The United Nations estimate that by 2025 there will be around 5 billion people living in urban areas, more than the total world population 20 years ago. Currently, the developed nations are the most urbanised with, on average around three-quarters of their population living in cities, but this is changing. Increased levels of economic growth, of migration, of population expansion and, in some cases, of unprecedented industrial growth, mean that Asia and Africa will be the regions most radically affected by urban development over the next twenty years. Increasing debate on issues of urban sustainability has led to the consolidation of environmental agendas and the definition of a specific body of problems and policy issues on two levels. The first involves green agenda problems occupying the concerns of many in the developed nations such as global warming, ozone-layer depletion, loss of bio-diversity, deforestation, and the exhaustion of non-renewable resources. For the developing world, however, these global environmental problems are less immediate than the need to resolve acute problems relating to poverty and the so-called brown agenda problems of air and water pollution, inadequate waste management, the lack of basic services and green areas, declining infrastructure, and poor housing conditions, as well as issues of health, crime, violence, and social exclusion. It is now a commonly held belief that the green agenda cannot be addressed until the urgent problems of urban social deprivation and inequalities are resolved. This paper reviews the scale and character of contemporary urbanisation and the rapid growth of cities, particularly within the developing nations, and examines associated implications with respect to the physical arrangement of cities, their resource consumption and their environmental impact.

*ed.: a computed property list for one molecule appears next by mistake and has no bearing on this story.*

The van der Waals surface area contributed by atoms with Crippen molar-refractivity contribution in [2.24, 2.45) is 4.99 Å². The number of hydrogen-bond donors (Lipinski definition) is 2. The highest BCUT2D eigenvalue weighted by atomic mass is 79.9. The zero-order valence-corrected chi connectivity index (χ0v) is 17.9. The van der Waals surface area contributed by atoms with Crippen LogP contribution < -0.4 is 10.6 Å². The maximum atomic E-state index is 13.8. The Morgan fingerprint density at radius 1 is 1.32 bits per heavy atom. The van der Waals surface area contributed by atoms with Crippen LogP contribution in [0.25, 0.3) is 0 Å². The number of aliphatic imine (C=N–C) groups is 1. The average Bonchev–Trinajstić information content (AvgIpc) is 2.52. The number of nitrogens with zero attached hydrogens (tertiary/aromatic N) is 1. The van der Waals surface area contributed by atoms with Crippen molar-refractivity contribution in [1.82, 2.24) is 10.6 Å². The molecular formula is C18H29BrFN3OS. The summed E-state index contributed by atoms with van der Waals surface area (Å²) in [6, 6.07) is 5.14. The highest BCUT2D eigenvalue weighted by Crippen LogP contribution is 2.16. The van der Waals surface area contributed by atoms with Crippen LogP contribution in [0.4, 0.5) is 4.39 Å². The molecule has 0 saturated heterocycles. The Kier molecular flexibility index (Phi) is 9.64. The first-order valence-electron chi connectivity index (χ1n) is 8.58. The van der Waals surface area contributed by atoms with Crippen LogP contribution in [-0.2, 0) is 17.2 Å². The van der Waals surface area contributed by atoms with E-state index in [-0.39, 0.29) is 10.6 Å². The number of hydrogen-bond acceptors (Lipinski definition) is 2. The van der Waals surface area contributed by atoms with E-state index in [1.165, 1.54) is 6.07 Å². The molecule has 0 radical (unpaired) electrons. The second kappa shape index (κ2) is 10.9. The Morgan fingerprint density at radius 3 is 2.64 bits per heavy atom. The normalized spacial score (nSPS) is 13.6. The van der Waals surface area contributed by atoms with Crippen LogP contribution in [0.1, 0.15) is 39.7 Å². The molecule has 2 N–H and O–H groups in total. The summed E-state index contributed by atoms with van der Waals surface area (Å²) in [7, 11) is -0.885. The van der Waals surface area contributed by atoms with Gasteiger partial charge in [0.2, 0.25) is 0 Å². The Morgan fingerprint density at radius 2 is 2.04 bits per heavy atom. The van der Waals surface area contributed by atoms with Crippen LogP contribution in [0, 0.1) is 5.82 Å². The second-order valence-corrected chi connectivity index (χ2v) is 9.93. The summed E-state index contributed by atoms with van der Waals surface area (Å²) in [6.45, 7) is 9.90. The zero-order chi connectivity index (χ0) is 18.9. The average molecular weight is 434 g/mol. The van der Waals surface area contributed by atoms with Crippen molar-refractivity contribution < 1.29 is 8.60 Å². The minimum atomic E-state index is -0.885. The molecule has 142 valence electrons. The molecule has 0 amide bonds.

|Number of pages||8|
|Journal||International Journal of Environmental, Cultural, Economic and Social Sustainability|
|Publication status||Published - 2007|